Female faculty at the School of Medicine still have a long journey to full equality, deputy dean Carolyn Slayman and other administrators say.

Yale’s medical faculty faces the problem of limited gender diversity. According to a 2010 School of Medicine faculty count, women comprise 40.4 percent of the school’s 2,350 total faculty members and only 35 percent of the 1,242 professors. But administrators are seeking to increase these percentages by applying new recruitment practices to the search for new employees, including the current effort to hire a new chair of pediatrics. While some professors said motherhood and the historically low numbers of female medical students prevent females from ascending to higher level positions within medical schools, female professors said the trend is indicative of a wider long-term cultural bias.

“There are studies that show a culture of exclusion,” School of Medicine dean Robert Alpern said of the culture at many medical schools. “That men tend to run things and they don’t include women in the ‘old boys club.’”


The first female medical students were admitted to Yale in 1916 only after economics professor Henry Farnam 1874 GRD 1876 wrote to the president requesting the addition of female bathrooms in the medical school, said genetics and therapeutic radiology professor Susan Baserga ’80 GRD ’84 MED ’88. A generous donation by Farnam funded the entire project and ultimately allowed his daughter, Louise Farnam MED ’20, to graduate in 1920.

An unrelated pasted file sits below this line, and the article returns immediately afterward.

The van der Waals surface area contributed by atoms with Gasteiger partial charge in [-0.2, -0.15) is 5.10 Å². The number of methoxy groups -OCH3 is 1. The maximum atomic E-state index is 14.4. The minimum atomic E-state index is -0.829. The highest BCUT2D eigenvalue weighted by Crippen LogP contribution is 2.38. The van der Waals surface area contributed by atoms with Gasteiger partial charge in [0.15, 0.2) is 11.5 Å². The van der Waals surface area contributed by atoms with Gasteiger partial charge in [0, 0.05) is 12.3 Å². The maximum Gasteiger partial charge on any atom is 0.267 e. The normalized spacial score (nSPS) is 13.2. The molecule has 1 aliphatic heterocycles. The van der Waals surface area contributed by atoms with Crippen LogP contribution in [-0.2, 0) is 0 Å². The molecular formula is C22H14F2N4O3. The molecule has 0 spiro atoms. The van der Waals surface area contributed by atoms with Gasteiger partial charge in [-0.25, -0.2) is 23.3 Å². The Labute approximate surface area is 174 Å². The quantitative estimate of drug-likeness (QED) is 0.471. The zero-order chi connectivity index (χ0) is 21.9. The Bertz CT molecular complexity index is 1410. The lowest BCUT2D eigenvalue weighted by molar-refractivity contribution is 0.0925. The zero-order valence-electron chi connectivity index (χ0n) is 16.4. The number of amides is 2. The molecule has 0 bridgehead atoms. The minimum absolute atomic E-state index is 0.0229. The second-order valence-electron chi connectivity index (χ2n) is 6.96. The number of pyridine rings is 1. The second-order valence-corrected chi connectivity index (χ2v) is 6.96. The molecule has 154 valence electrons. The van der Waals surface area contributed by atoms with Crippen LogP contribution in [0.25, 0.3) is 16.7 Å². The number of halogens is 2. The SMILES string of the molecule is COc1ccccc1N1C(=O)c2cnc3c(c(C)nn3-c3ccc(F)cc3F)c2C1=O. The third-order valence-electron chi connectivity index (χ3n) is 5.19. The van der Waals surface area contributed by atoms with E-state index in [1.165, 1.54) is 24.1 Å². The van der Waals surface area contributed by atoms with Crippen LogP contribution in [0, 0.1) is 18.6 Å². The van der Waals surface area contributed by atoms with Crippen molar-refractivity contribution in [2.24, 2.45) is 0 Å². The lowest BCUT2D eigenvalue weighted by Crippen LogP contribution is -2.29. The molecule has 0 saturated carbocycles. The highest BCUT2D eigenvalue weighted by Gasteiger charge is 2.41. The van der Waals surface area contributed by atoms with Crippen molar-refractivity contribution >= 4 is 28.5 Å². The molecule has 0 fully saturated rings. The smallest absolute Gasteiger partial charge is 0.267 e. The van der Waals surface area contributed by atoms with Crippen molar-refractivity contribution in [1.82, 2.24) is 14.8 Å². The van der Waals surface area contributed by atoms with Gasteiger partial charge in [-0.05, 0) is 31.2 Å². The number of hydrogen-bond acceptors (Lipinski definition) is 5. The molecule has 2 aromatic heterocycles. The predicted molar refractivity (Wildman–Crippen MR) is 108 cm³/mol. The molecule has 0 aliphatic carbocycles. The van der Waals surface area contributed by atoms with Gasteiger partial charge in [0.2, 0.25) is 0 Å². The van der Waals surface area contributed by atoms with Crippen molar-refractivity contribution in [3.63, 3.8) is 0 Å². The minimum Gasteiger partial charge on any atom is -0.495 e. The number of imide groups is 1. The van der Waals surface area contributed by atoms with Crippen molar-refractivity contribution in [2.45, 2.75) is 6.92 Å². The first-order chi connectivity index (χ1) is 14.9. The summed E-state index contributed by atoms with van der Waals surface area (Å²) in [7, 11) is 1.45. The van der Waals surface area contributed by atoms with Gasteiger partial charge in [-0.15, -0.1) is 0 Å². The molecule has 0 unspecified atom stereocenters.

Since then, the numbers of female medical students and lower-level medical faculty members have increased to match the number of men.

During the first few years of female presence on the medical campus, “the old boys club” still dominated, said genetics and therapeutic radiology professor Susan Baserga ’80 GRD ’84 MED ’88, who has published two articles on the subject in the Yale Journal of Biology and Medicine.


Women’s path to medical education is simpler now.

According to The School of Medicine’s student admission statistics, the graduating class of 2010 was made up of 49 percent females, increasing from 29 percent in 1980.

But the medical faculty has still not achieved the same equality.

A 2009 School of Medicine report shows that numbers of females decline as faculty members move up the ranks: 42 percent of medical junior faculty, including assistant professors and non-tenured associate professors, are female, while only 20 percent of senior, tenured faculty are women at the School of Medicine, Slayman said.

Alpern explained that the school’s history of inequality in admissions is still affecting the number of high-level female medical administrators, Alpern said.

“In the 1970s when I went to medical school, about 10 percent of my class were women,” Alpern said. “Now it is 50 percent women, so a lot of people who are trained and could end up on faculty are growing with time.”

Since 2009, the medical school has required at least one member of every recruitment committee to receive diversity training, four administrators said. The training is intended to sensitize recruiters to any bias they might naturally hold against females or minorities.

“We all carry our own ideas of what we think an academic citizen looks like,” Baserga said. “If you’re not asking yourself those things all the time, then you may be bringing [bias]. You almost have to actively work against it.”